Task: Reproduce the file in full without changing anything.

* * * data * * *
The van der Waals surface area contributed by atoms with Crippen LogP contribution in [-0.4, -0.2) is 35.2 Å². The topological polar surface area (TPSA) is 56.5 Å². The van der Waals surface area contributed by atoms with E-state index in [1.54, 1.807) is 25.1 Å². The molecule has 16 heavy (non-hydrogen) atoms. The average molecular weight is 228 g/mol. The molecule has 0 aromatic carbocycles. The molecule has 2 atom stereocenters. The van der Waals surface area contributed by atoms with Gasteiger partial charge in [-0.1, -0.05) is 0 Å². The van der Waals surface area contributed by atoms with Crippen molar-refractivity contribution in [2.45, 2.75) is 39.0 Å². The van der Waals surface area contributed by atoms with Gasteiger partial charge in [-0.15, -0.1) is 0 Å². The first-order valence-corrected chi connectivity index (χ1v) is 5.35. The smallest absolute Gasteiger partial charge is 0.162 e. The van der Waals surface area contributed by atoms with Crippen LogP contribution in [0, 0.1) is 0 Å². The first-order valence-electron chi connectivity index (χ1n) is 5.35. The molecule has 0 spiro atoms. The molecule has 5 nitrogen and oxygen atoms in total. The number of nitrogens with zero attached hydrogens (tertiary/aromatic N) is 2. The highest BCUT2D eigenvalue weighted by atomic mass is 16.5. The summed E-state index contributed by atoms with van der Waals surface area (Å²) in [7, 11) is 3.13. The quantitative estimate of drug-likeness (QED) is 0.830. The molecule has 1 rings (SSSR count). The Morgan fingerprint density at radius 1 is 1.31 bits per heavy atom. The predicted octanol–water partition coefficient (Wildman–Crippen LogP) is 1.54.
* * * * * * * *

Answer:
The van der Waals surface area contributed by atoms with Crippen LogP contribution in [-0.4, -0.2) is 35.2 Å². The topological polar surface area (TPSA) is 56.5 Å². The van der Waals surface area contributed by atoms with E-state index in [1.54, 1.807) is 25.1 Å². The molecule has 16 heavy (non-hydrogen) atoms. The average molecular weight is 228 g/mol. The molecule has 0 aromatic carbocycles. The molecule has 2 atom stereocenters. The van der Waals surface area contributed by atoms with Gasteiger partial charge in [-0.1, -0.05) is 0 Å². The van der Waals surface area contributed by atoms with Crippen molar-refractivity contribution in [2.45, 2.75) is 39.0 Å². The van der Waals surface area contributed by atoms with Gasteiger partial charge in [-0.15, -0.1) is 0 Å². The first-order valence-corrected chi connectivity index (χ1v) is 5.35. The smallest absolute Gasteiger partial charge is 0.162 e. The van der Waals surface area contributed by atoms with Crippen LogP contribution in [0, 0.1) is 0 Å². The first-order valence-electron chi connectivity index (χ1n) is 5.35. The molecule has 0 spiro atoms. The molecule has 5 nitrogen and oxygen atoms in total. The number of nitrogens with zero attached hydrogens (tertiary/aromatic N) is 2. The highest BCUT2D eigenvalue weighted by atomic mass is 16.5. The summed E-state index contributed by atoms with van der Waals surface area (Å²) in [7, 11) is 3.13. The quantitative estimate of drug-likeness (QED) is 0.830. The molecule has 1 rings (SSSR count). The Morgan fingerprint density at radius 1 is 1.31 bits per heavy atom. The predicted octanol–water partition coefficient (Wildman–Crippen LogP) is 1.54.